Corneal Abrasion and Ulceration

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  • Corneal abrasions: result from cutting, scratching, or abrading the thin, protective, clear coat of the exposed anterior portion of the ocular epithelium. These injuries cause pain, tearing, photophobia, foreign body sensation, and a gritty feeling (1).
  • Corneal ulceration: break in the epithelial layer of the cornea leading to exposure of the underlying corneal stroma, which results in a corneal ulcer. Superficial ulcers, limited to loss of the corneal epithelium, are the most common form of ulceration (2).
  • Corneal abrasion and ulceration can both lead to impaired vision from scarring.


  • Corneal abrasions are commonly seen in primary care. Eye-related diagnoses make up 8% of total ER visits. Of those eye-related visits, 45% are corneal abrasions. Abrasions are the third leading cause of red eye, following conjunctivitis and subconjunctival hemorrhage (3).
  • Associated with significant morbidity and loss of productivity

Etiology and Pathophysiology

  • Corneal abrasions are most often caused by mechanical trauma but may also result from foreign bodies: sand and dust, contact lenses wear, or chemical and flash burns.
  • Corneal ulceration: Contact lenses use, HIV, trauma, ocular surface disease, and ocular surgery increase the incidence. Edema plays a major role in epithelial defect. Edema can lead to trauma, ischemia, and increased intraocular pressure. Excessive fluid disrupts the normal architecture of the epithelial layer (4).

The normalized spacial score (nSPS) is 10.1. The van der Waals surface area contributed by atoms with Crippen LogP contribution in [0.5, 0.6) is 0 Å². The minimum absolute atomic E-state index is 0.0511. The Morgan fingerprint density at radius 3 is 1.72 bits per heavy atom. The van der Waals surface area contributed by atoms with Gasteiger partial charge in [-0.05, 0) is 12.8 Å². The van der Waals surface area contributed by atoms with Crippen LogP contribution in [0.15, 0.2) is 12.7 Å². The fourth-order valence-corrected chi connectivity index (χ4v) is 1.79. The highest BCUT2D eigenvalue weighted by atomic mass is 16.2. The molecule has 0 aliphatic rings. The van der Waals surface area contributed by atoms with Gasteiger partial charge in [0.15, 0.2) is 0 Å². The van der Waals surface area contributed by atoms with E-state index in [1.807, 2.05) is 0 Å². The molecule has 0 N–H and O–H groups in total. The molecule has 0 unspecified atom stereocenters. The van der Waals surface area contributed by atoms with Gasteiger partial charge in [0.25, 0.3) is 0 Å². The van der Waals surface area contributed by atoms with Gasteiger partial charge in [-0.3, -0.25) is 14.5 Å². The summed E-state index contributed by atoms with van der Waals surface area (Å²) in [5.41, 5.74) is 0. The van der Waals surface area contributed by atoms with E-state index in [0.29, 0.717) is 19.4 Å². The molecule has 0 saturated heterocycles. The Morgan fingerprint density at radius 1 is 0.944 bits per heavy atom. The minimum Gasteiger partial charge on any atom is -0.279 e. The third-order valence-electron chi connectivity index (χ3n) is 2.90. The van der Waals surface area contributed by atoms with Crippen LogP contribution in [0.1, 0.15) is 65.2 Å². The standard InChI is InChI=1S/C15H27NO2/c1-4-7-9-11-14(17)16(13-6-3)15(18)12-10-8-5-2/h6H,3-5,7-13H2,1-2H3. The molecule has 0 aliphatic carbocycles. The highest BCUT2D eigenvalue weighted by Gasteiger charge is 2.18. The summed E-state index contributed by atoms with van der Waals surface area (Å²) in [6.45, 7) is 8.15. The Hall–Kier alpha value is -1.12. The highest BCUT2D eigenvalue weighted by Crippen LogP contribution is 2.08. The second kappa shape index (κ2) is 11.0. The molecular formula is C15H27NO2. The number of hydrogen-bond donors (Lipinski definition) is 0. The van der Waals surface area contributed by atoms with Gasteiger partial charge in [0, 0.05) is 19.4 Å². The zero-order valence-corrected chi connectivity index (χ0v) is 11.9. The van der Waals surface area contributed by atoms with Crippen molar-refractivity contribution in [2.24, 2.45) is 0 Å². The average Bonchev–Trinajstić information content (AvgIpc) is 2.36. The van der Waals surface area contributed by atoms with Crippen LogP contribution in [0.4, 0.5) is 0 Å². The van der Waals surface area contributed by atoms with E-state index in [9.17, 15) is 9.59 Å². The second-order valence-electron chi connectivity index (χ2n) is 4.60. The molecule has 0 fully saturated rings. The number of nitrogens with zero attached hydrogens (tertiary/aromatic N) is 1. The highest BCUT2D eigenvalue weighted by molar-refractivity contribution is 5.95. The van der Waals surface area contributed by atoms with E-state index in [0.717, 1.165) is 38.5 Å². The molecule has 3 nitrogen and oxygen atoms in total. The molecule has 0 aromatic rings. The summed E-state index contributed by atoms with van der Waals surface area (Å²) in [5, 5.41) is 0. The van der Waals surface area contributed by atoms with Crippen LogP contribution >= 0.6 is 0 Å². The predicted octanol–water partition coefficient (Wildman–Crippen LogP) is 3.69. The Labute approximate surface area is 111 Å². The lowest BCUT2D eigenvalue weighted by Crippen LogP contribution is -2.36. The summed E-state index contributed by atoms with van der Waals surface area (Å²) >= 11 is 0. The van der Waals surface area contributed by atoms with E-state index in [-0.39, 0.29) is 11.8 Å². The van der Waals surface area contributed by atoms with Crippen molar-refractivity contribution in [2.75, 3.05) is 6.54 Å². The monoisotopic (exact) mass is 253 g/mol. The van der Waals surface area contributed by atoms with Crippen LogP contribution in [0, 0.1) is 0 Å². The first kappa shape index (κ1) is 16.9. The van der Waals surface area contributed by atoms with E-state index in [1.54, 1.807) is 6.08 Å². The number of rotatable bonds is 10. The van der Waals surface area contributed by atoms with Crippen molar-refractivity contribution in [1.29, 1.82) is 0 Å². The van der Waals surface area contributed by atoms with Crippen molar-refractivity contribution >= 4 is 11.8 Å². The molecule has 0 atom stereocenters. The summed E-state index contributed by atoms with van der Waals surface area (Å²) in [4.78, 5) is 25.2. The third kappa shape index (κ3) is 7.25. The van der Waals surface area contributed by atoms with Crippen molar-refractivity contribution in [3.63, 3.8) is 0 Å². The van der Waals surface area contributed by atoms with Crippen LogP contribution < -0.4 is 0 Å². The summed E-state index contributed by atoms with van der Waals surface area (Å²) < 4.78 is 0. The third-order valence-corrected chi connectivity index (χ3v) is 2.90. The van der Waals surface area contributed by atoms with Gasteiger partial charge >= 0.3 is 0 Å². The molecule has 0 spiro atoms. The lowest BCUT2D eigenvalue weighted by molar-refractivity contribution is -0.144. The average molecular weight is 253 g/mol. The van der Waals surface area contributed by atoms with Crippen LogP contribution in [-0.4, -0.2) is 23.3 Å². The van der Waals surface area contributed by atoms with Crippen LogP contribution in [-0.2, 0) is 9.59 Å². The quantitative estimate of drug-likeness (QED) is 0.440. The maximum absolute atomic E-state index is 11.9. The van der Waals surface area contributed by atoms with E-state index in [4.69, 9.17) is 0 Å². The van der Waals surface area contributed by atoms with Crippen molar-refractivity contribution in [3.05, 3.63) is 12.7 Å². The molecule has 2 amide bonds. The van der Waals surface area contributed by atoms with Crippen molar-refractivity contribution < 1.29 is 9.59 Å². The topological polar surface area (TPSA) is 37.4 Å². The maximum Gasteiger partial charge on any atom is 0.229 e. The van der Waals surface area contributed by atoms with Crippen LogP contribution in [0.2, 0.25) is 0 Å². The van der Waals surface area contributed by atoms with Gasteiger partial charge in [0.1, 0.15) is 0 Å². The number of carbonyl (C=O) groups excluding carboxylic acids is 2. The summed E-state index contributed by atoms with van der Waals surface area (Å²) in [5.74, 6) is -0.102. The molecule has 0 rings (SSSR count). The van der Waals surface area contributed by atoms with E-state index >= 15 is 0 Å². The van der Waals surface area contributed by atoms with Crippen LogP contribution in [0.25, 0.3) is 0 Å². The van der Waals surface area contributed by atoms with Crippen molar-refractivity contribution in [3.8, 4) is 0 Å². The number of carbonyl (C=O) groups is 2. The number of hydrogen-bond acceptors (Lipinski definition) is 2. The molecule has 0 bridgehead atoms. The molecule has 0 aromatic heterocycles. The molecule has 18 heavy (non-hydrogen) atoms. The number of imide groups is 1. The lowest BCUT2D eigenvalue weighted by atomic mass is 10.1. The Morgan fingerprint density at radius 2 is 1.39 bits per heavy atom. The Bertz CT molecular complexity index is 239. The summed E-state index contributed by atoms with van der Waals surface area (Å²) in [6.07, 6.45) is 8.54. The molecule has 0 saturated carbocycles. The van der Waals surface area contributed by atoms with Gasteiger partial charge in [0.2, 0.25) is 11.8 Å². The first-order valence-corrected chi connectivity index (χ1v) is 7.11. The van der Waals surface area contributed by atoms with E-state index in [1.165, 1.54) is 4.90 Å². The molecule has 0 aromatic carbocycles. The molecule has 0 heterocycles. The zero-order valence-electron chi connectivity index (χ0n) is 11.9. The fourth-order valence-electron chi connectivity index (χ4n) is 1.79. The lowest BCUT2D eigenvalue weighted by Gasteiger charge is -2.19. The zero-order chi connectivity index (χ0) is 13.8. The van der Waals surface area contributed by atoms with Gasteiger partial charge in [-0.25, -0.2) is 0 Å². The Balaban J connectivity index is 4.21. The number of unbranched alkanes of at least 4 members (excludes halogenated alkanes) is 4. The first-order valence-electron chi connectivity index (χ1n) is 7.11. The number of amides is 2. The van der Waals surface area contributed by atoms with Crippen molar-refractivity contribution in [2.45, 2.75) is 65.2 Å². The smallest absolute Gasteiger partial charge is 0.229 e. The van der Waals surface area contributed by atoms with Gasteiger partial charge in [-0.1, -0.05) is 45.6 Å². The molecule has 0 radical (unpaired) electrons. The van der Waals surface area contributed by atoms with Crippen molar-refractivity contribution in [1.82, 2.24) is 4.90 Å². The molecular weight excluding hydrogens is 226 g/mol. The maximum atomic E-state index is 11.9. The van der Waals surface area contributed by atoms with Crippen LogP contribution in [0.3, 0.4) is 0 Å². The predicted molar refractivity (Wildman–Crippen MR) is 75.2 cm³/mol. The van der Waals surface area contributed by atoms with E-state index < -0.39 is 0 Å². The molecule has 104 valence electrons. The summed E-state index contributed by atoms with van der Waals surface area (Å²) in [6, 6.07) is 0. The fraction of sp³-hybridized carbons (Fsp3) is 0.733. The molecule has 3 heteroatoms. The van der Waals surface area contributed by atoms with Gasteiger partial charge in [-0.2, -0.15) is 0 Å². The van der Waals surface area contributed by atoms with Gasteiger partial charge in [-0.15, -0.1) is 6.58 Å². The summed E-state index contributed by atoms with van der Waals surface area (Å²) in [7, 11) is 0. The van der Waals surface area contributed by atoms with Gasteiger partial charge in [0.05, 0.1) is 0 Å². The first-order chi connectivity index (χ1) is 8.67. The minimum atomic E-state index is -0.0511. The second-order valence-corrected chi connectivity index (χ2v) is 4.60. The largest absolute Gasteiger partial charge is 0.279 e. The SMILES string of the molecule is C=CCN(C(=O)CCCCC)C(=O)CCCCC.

• Causes of ulcerations include the following:
    • Infection with gram-positive organisms ~29–53% (Staphylococcus aureus and coagulase-negative Streptococcus are common ones.)
    • Infection with gram-negative organisms ~47–50% (Pseudomonas being most common, followed by Serratia marcescens, Proteus mirabilis, and gram-negative enteric bacilli)
    • Herpes simplex with bacterial superinfection
    • Varicella virus
    • Corneal abrasion and eye surgery (cataract, eye transplant)
    • Autoimmune disorder: Sjögren, rheumatoid arthritis, inflammatory bowel disease
  • Increased risk of corneal ulceration in HIV and diabetes mellitus (DM) patients and immunocompromised such as cancer
  • Eyelid abnormalities (chronic blepharitis, entropion)
  • Nutritional deficiencies (vitamin A and protein undernutrition)
  • Dry eyes/bullous keratopathy/mucous membrane pemphigoid

Risk Factors

  • History of trauma (direct blunt trauma, chemical burn, radiation exposure, etc.)
  • Contact lenses wear
  • Male gender
  • Age: 20 to 34 years old
  • Job (construction, manufacturing)
  • Lack of eye protection

General Prevention

Protective eyewear during work (auto mechanics, metal workers, miners, etc.) and during sports

Commonly Associated Conditions

  • Vitamin A deficiency is associated with corneal ulcers.
  • Neuropathy of cranial nerve (CN) V
  • DM, thyroid dysfunction, immunocompromised states, connective tissue disease

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